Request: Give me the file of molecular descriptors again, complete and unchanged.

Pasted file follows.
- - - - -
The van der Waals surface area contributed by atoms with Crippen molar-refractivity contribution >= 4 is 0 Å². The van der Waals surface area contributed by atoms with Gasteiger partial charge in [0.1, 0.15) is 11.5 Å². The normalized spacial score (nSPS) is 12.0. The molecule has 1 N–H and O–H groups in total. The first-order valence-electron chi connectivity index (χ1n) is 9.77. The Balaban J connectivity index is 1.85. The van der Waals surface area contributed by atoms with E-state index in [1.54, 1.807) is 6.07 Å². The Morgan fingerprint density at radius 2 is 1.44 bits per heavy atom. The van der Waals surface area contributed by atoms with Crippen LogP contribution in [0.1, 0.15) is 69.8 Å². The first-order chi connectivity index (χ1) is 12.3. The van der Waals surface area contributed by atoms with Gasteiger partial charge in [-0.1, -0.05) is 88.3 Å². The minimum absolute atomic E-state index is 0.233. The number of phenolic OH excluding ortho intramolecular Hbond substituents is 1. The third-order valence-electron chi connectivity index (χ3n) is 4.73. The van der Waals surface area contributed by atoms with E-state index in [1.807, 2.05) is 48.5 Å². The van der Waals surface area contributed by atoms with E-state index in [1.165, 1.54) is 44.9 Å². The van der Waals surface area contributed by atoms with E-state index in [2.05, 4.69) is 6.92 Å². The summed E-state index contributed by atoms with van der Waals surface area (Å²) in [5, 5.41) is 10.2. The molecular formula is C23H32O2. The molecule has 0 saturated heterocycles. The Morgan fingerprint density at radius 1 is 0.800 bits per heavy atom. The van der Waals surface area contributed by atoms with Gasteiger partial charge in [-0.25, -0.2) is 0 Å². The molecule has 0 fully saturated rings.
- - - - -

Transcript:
The van der Waals surface area contributed by atoms with Crippen molar-refractivity contribution >= 4 is 0 Å². The van der Waals surface area contributed by atoms with Gasteiger partial charge in [0.1, 0.15) is 11.5 Å². The normalized spacial score (nSPS) is 12.0. The molecule has 1 N–H and O–H groups in total. The first-order valence-electron chi connectivity index (χ1n) is 9.77. The Balaban J connectivity index is 1.85. The van der Waals surface area contributed by atoms with E-state index in [1.54, 1.807) is 6.07 Å². The Morgan fingerprint density at radius 2 is 1.44 bits per heavy atom. The van der Waals surface area contributed by atoms with Crippen LogP contribution in [0.1, 0.15) is 69.8 Å². The first-order chi connectivity index (χ1) is 12.3. The van der Waals surface area contributed by atoms with Gasteiger partial charge in [-0.1, -0.05) is 88.3 Å². The minimum absolute atomic E-state index is 0.233. The number of phenolic OH excluding ortho intramolecular Hbond substituents is 1. The third-order valence-electron chi connectivity index (χ3n) is 4.73. The van der Waals surface area contributed by atoms with E-state index in [1.807, 2.05) is 48.5 Å². The van der Waals surface area contributed by atoms with E-state index in [1.165, 1.54) is 44.9 Å². The van der Waals surface area contributed by atoms with E-state index in [2.05, 4.69) is 6.92 Å². The summed E-state index contributed by atoms with van der Waals surface area (Å²) in [5, 5.41) is 10.2. The molecular formula is C23H32O2. The molecule has 0 saturated heterocycles. The Morgan fingerprint density at radius 1 is 0.800 bits per heavy atom. The van der Waals surface area contributed by atoms with Gasteiger partial charge in [-0.25, -0.2) is 0 Å². The molecule has 0 fully saturated rings.